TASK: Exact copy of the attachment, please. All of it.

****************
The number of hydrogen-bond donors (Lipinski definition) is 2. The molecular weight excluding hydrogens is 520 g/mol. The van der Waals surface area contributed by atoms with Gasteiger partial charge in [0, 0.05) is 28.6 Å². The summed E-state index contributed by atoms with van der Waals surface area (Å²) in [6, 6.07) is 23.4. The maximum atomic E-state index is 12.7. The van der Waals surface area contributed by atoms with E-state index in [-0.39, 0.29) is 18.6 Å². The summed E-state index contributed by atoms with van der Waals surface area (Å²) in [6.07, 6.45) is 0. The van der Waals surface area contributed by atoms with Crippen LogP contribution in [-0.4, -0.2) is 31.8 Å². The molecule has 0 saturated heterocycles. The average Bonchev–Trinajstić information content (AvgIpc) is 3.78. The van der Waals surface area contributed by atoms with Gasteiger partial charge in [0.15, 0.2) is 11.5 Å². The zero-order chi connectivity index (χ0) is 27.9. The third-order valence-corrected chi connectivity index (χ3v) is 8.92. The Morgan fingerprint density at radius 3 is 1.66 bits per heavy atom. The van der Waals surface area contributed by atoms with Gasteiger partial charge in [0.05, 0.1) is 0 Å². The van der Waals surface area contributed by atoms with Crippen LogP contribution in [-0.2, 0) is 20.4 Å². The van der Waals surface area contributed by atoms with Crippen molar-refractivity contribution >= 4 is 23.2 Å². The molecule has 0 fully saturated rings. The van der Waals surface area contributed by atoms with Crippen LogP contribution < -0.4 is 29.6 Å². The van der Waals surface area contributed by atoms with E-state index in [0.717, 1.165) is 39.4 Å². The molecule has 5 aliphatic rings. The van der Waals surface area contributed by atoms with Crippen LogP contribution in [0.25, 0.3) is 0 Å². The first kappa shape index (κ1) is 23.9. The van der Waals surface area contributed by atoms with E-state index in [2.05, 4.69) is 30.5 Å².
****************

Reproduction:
The number of hydrogen-bond donors (Lipinski definition) is 2. The molecular weight excluding hydrogens is 520 g/mol. The van der Waals surface area contributed by atoms with Gasteiger partial charge in [0, 0.05) is 28.6 Å². The summed E-state index contributed by atoms with van der Waals surface area (Å²) in [6, 6.07) is 23.4. The maximum atomic E-state index is 12.7. The van der Waals surface area contributed by atoms with E-state index in [-0.39, 0.29) is 18.6 Å². The summed E-state index contributed by atoms with van der Waals surface area (Å²) in [6.07, 6.45) is 0. The van der Waals surface area contributed by atoms with Crippen LogP contribution in [-0.4, -0.2) is 31.8 Å². The molecule has 0 saturated heterocycles. The average Bonchev–Trinajstić information content (AvgIpc) is 3.78. The van der Waals surface area contributed by atoms with Gasteiger partial charge in [0.15, 0.2) is 11.5 Å². The zero-order chi connectivity index (χ0) is 27.9. The third-order valence-corrected chi connectivity index (χ3v) is 8.92. The Morgan fingerprint density at radius 3 is 1.66 bits per heavy atom. The van der Waals surface area contributed by atoms with Gasteiger partial charge in [0.05, 0.1) is 0 Å². The van der Waals surface area contributed by atoms with Crippen LogP contribution in [-0.2, 0) is 20.4 Å². The van der Waals surface area contributed by atoms with Crippen molar-refractivity contribution >= 4 is 23.2 Å². The molecule has 0 fully saturated rings. The van der Waals surface area contributed by atoms with Crippen LogP contribution < -0.4 is 29.6 Å². The van der Waals surface area contributed by atoms with E-state index in [0.717, 1.165) is 39.4 Å². The molecule has 5 aliphatic rings. The van der Waals surface area contributed by atoms with Crippen LogP contribution in [0.25, 0.3) is 0 Å². The first kappa shape index (κ1) is 23.9. The van der Waals surface area contributed by atoms with E-state index in [2.05, 4.69) is 30.5 Å².